Tourism & travel, About the city, Culture

5 things you didn’t know about Gueliz

Per: Camille CHATAIGNIER  

HISTORY We know Gueliz to be the modern and luxurious side of the city of Marrakesh, it is what provides the contrast we have all grown to love. We will share with you the story and history of its birth, how it has developed to become what it is now. These are the 5 things you didn’t know about Gueliz.

1. The origin of the name Gueliz

Located in the hills northwest of Marrakesh, the church St Anne was the first Christian church built in Gueliz. There have been rumors that the district was named after the Church ‘Eglise’ in French, however the locals claim that the district was named Gueliz way before the church was first built. The inspiration for the name seems to come from the Gueliz Mountain (Jebal Gueliz). During the French protectorate, those same mountains served as a vantage point for the French military forces.


2. The design and construction by the three men

Through the work and collaboration of these three great men, Henri Prost the main architect and designer for the Gueliz district layout, there was also Captain Landais, and both were under the command of the General Lyautey. The project started in 1913, to build a more modern Marrakesh, all while keeping the vantage point of the Gueliz Mountain, having wide roads and streets. After years of construction, the old Medina finally meets the new Modern Gueliz as the streets stretched for several kilometers.


3. The 16 November Square

The main idea was to create a more modern twin of Jemaa El Fna Square, nestled in the heart of Gueliz, there was the 16 November Square. However, it didn’t always have that same name; it was at its creation, named the 7 September Square, and a memory of when the Colonel Mangin first took over the control of Marrakech at that same date, the 7th September of 1912. After the independence of Morocco and the release of its king Mohamed V from exile. The square was renamed the 16 November Square, which was the date of the independence in 1956.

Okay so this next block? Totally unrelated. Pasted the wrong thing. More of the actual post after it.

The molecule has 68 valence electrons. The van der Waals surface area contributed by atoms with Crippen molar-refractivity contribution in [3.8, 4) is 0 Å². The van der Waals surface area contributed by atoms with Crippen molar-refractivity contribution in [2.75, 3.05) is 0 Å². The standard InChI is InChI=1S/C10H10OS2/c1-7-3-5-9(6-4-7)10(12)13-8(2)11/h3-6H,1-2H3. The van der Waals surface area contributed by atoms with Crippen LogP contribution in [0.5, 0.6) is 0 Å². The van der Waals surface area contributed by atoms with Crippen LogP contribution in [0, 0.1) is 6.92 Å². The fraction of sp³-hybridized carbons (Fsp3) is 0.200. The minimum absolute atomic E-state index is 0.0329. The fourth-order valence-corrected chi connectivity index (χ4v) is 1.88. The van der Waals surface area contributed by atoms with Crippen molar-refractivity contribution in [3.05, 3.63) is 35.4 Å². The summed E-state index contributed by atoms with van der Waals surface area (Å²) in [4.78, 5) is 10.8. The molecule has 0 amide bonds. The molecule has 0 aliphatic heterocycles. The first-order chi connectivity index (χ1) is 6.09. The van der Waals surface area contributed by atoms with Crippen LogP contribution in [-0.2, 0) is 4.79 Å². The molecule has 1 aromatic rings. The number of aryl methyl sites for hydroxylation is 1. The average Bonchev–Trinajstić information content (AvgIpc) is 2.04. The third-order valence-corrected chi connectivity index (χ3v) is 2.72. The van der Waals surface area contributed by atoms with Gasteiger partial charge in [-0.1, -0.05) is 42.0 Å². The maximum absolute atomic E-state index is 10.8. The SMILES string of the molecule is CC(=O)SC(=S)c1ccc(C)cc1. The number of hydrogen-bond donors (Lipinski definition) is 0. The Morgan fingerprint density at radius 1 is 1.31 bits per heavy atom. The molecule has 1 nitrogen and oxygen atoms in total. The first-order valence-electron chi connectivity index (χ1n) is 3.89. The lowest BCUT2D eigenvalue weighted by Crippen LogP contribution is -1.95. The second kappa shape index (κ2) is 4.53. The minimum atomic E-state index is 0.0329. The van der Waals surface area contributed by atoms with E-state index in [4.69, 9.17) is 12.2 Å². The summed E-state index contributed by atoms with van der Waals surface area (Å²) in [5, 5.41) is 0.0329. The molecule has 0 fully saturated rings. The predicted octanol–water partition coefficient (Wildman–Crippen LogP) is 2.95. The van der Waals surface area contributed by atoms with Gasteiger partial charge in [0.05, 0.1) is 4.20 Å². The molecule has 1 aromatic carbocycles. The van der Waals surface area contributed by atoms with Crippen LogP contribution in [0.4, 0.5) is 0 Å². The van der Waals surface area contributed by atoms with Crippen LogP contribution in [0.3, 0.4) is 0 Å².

4. The color of the red city

The high walls of the medina were built using sand stone, red clay and other materials that gave the old medina that reddish symbolic color. When the French protectorate had control over the city, as they were developing Gueliz, there was a law for all buildings to not go over 3 floors in height, but also to keep the reddish color. Regardless of modernizing the city architecturally, they have kept its core and what made it unique.


5. The 870 residents of Gueliz

Back in the early 20th century, to be more precise, in the year 1919. As Gueliz is growing and embellishing, it only had 870 residents in total. More than 500 of them were of French origins. Different nationalities occupied the district: Spanish, Italians, Syrians, Greek, and of course Moroccan… There was also the passing families of the resident military officers that occupied the district.


Picture: RR